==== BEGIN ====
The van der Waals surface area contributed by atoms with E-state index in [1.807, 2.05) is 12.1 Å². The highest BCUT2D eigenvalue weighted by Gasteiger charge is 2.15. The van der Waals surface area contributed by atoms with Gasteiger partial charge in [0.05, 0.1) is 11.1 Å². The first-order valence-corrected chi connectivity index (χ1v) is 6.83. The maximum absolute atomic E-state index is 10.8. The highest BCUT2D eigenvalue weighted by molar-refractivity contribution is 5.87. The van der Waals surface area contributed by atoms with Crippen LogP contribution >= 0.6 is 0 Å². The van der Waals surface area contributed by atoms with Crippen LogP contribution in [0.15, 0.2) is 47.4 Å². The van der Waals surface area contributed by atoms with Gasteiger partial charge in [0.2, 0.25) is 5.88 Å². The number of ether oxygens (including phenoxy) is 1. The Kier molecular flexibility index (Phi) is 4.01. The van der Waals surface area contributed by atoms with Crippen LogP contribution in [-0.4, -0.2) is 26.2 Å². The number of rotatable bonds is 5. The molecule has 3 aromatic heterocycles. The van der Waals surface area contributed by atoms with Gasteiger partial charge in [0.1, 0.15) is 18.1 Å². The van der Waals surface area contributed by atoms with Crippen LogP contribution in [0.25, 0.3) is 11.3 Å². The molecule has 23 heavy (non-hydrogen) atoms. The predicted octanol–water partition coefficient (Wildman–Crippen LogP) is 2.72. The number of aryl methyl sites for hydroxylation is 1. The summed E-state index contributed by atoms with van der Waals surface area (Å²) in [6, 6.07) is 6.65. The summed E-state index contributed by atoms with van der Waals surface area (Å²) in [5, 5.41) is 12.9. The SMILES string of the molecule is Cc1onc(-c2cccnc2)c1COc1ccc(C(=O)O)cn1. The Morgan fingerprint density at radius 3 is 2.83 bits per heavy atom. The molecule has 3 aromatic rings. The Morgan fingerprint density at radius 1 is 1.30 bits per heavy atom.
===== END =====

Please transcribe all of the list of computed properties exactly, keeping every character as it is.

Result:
The van der Waals surface area contributed by atoms with E-state index in [1.807, 2.05) is 12.1 Å². The highest BCUT2D eigenvalue weighted by Gasteiger charge is 2.15. The van der Waals surface area contributed by atoms with Gasteiger partial charge in [0.05, 0.1) is 11.1 Å². The first-order valence-corrected chi connectivity index (χ1v) is 6.83. The maximum absolute atomic E-state index is 10.8. The highest BCUT2D eigenvalue weighted by molar-refractivity contribution is 5.87. The van der Waals surface area contributed by atoms with Crippen LogP contribution >= 0.6 is 0 Å². The van der Waals surface area contributed by atoms with Crippen LogP contribution in [0.15, 0.2) is 47.4 Å². The van der Waals surface area contributed by atoms with Gasteiger partial charge in [0.2, 0.25) is 5.88 Å². The number of ether oxygens (including phenoxy) is 1. The Kier molecular flexibility index (Phi) is 4.01. The van der Waals surface area contributed by atoms with Crippen LogP contribution in [-0.4, -0.2) is 26.2 Å². The number of rotatable bonds is 5. The molecule has 3 aromatic heterocycles. The van der Waals surface area contributed by atoms with Gasteiger partial charge in [0.1, 0.15) is 18.1 Å². The van der Waals surface area contributed by atoms with Crippen LogP contribution in [0.25, 0.3) is 11.3 Å². The molecule has 23 heavy (non-hydrogen) atoms. The predicted octanol–water partition coefficient (Wildman–Crippen LogP) is 2.72. The number of aryl methyl sites for hydroxylation is 1. The summed E-state index contributed by atoms with van der Waals surface area (Å²) in [6, 6.07) is 6.65. The summed E-state index contributed by atoms with van der Waals surface area (Å²) in [5, 5.41) is 12.9. The SMILES string of the molecule is Cc1onc(-c2cccnc2)c1COc1ccc(C(=O)O)cn1. The Morgan fingerprint density at radius 3 is 2.83 bits per heavy atom. The molecule has 3 aromatic rings. The Morgan fingerprint density at radius 1 is 1.30 bits per heavy atom.